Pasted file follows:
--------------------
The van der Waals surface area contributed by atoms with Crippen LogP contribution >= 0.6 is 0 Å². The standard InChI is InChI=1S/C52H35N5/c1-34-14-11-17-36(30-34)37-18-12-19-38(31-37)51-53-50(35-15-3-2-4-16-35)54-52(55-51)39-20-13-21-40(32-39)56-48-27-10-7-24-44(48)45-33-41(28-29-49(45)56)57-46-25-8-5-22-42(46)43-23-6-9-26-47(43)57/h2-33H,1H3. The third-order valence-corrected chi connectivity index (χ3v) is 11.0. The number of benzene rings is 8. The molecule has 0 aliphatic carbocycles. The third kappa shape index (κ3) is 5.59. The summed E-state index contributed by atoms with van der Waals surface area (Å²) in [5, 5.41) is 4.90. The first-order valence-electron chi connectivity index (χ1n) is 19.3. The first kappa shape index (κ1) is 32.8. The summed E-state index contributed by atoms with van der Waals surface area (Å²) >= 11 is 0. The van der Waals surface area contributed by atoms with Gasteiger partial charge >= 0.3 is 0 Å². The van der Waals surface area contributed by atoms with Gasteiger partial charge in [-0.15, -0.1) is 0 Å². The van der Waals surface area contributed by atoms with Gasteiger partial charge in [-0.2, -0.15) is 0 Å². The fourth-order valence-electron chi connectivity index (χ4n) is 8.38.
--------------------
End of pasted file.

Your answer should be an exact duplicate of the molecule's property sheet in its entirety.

The van der Waals surface area contributed by atoms with Crippen LogP contribution >= 0.6 is 0 Å². The standard InChI is InChI=1S/C52H35N5/c1-34-14-11-17-36(30-34)37-18-12-19-38(31-37)51-53-50(35-15-3-2-4-16-35)54-52(55-51)39-20-13-21-40(32-39)56-48-27-10-7-24-44(48)45-33-41(28-29-49(45)56)57-46-25-8-5-22-42(46)43-23-6-9-26-47(43)57/h2-33H,1H3. The third-order valence-corrected chi connectivity index (χ3v) is 11.0. The number of benzene rings is 8. The molecule has 0 aliphatic carbocycles. The third kappa shape index (κ3) is 5.59. The summed E-state index contributed by atoms with van der Waals surface area (Å²) in [5, 5.41) is 4.90. The first-order valence-electron chi connectivity index (χ1n) is 19.3. The first kappa shape index (κ1) is 32.8. The summed E-state index contributed by atoms with van der Waals surface area (Å²) >= 11 is 0. The van der Waals surface area contributed by atoms with Gasteiger partial charge >= 0.3 is 0 Å². The van der Waals surface area contributed by atoms with Gasteiger partial charge in [-0.15, -0.1) is 0 Å². The van der Waals surface area contributed by atoms with Gasteiger partial charge in [-0.2, -0.15) is 0 Å². The fourth-order valence-electron chi connectivity index (χ4n) is 8.38.